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Acclaimed as both soloist and chamber musician, Juno Award-winning cellist Amanda Forsyth has earned praise from audiences and critics alike. Ms. Forsyth has appeared with orchestras throughout the world including the Chicago, Colorado, Grand Rapids, Montreal, Phoenix, Toronto, and Vancouver Symphonies, Barcelona, Gulbenkian, Calgary and Israel Philharmonic Orchestras, Israel Sinfonietta, National Symphony Orchestra, Orquestra Sinfonica Brasileira, Russian National Orchestra, London’s Royal Philharmonic Orchestra, Hong Kong Sinfonietta, and BBC Proms in London. Ms. Forsyth became principal cello of the National Arts Centre Orchestra in 1998 where she is featured as a soloist frequently in Ottawa. She is also a founding member of the Zukerman ChamberPlayers.
Amanda Forsyth’s career has included collaborations with many eminent artists including Yefim Bronfman, Lynn Harrell, Joseph Kalichstein, Jaime Laredo, Louis Lortie, Yo-Yo Ma, Garrick Ohlsson, Jon Kimura Parker, Arnold Steinhardt, Michael Tree and Pinchas Zukerman. She has worked with many esteemed conductors such as Lawrence Foster, Alan Gilbert, Bernhard Gueller, James Judd, Oliver Knussen, Roberto Minczuk, Mikhail Pletneyev and Bramwell Tovey, among others.
During the 2008-2009 season, Ms. Forsyth performed with the Colorado and Grand Rapids Symphonies and toured with the Dallas Symphony in both Texas and on its tour of Florida. Overseas, she performed with the Israel Philharmonic Orchestra, Orchestre Radio de France and appeared with London’s Royal Philharmonic Orchestra in Spain and made her debut at the Moscow Conservatory, with Lisbon’s Gulbenkian Orchestra, the English Chamber Orchestra, the Adelaide Symphony Orchestra and the New Zealand Symphony Orchestra. She returned to China for performances in Hong Kong, Shanghai, Sichuan, Shenyang and Beijing.
With the Zukerman ChamberPlayers she visited Germany, Israel, Italy, Finland, Holland, New Zealand, Turkey, the United Kingdom, performed for the Petra Conference for Nobel Laureates in Jordan and embarked on a second South American tour. In addition, the ensemble continues its series at the 92nd Street Y in New York. Summer 2008 marked Amanda Forsyth's eighth season as a guest artist at the Santa Fe Chamber Music Festival.
In late 2009-2010 she has return engagements with the Royal Philharmonic Orchestra in London, New York and Florida and will appear with the English Chamber Orchestra in Azerbaijan and with the Gulbenkian Symphony Orchestra and Madison Symphony Orchestras.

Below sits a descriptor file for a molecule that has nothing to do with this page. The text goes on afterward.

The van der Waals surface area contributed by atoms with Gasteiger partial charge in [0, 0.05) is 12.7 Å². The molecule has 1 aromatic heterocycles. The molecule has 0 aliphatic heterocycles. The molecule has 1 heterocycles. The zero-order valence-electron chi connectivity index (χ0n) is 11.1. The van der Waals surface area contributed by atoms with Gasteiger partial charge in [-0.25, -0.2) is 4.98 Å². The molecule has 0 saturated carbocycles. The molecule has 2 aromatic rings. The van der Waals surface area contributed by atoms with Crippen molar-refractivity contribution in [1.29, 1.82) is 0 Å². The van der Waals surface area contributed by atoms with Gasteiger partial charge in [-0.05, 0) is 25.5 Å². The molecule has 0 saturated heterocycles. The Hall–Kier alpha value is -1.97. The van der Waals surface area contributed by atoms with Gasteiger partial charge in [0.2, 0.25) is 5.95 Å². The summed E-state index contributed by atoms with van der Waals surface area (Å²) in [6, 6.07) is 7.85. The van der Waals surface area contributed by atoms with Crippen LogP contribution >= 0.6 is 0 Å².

Born in South Africa, Ms. Forsyth moved to Canada as a child and began playing cello at age three. She became a protégé of William Pleeth in London, and later studied with Harvey Shapiro at the Juilliard School. After two seasons with the Toronto Symphony Orchestra she became the youngest principal ever selected by the Calgary Philharmonic Orchestra – a post she occupied for six years.
Amanda Forsyth’s recordings appear on the Sony Classics, Naxos, Altara, Fanfare, Marquis, Pro Arte and CBC labels. With the Edmonton Symphony Orchestra, she recorded the Juno Award-winning cello concerto Electra Rising by composer Malcolm Forsyth, the cellist’s father. Soaring with Agamemnon – a collection of cello compositions by Gavin Bryars, Malcolm Forsyth and Arvo Part – was released by Marquis Classics. She recorded the Mozart Flute Quartets for CBC Records with NACO principal flute Joanna G’froerer, violinist Martin Beaver and violist Pinchas Zukerman which was named Opus Magazine’s “Best Canadian Chamber Music Recording of 2001.” In 2002, Amanda Forsyth was the subject of the Bravo! Canada television documentary Amanda Rising: The Amanda Forsyth Story. The program followed Ms. Forsyth’s life from her early years as a young South African immigrant to her later success on the international music scene.
Recently, Ms. Forsyth was featured prominently on Wynton Marsalis’ soundtrack for Ken Burns’ The War, a widely-acclaimed World War II documentary filmed for PBS.
Amanda Forsyth performs on a rare 1699 Italian cello by Carlo Giuseppe Testore.
"The warm resonating sound and effortless technique from Forsyth was astounding."
"Every soloist-especially every young female cellist-has to contend with the long shadow of Jacqueline Du Pré, whose performances and recordings remain touchstones. The remarkable performance by Amanda Forsyth banished comparisons. Projecting a big, burnished timbre, the young Canadian showed herself in sympathy with Elgar's work."